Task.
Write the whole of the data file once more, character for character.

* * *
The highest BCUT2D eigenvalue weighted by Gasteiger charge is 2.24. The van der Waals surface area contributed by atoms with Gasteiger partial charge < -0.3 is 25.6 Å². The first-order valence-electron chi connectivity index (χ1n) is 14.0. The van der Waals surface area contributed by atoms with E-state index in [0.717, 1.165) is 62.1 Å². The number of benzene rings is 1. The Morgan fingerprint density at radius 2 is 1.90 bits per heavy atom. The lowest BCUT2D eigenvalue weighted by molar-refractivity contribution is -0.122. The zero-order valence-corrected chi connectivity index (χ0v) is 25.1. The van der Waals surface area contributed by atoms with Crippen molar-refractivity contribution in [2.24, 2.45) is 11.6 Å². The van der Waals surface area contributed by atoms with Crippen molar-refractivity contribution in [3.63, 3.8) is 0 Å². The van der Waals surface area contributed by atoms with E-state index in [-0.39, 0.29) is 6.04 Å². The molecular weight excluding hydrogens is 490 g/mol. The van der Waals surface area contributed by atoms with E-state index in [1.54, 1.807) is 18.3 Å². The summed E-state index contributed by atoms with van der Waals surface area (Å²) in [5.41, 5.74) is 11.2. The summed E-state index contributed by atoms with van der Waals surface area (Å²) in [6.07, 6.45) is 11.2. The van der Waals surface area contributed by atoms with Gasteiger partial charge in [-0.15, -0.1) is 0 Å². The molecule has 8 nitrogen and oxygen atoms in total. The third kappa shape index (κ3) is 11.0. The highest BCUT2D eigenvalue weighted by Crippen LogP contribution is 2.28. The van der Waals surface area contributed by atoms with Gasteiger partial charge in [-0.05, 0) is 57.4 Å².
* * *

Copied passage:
The highest BCUT2D eigenvalue weighted by Gasteiger charge is 2.24. The van der Waals surface area contributed by atoms with Gasteiger partial charge < -0.3 is 25.6 Å². The first-order valence-electron chi connectivity index (χ1n) is 14.0. The van der Waals surface area contributed by atoms with E-state index in [0.717, 1.165) is 62.1 Å². The number of benzene rings is 1. The Morgan fingerprint density at radius 2 is 1.90 bits per heavy atom. The lowest BCUT2D eigenvalue weighted by molar-refractivity contribution is -0.122. The zero-order valence-corrected chi connectivity index (χ0v) is 25.1. The van der Waals surface area contributed by atoms with Crippen molar-refractivity contribution in [2.24, 2.45) is 11.6 Å². The van der Waals surface area contributed by atoms with Crippen molar-refractivity contribution in [3.63, 3.8) is 0 Å². The van der Waals surface area contributed by atoms with E-state index in [-0.39, 0.29) is 6.04 Å². The molecular weight excluding hydrogens is 490 g/mol. The van der Waals surface area contributed by atoms with E-state index in [1.54, 1.807) is 18.3 Å². The summed E-state index contributed by atoms with van der Waals surface area (Å²) in [5.41, 5.74) is 11.2. The summed E-state index contributed by atoms with van der Waals surface area (Å²) in [6.07, 6.45) is 11.2. The van der Waals surface area contributed by atoms with Gasteiger partial charge in [-0.15, -0.1) is 0 Å². The molecule has 8 nitrogen and oxygen atoms in total. The third kappa shape index (κ3) is 11.0. The highest BCUT2D eigenvalue weighted by Crippen LogP contribution is 2.28. The van der Waals surface area contributed by atoms with Gasteiger partial charge in [-0.05, 0) is 57.4 Å².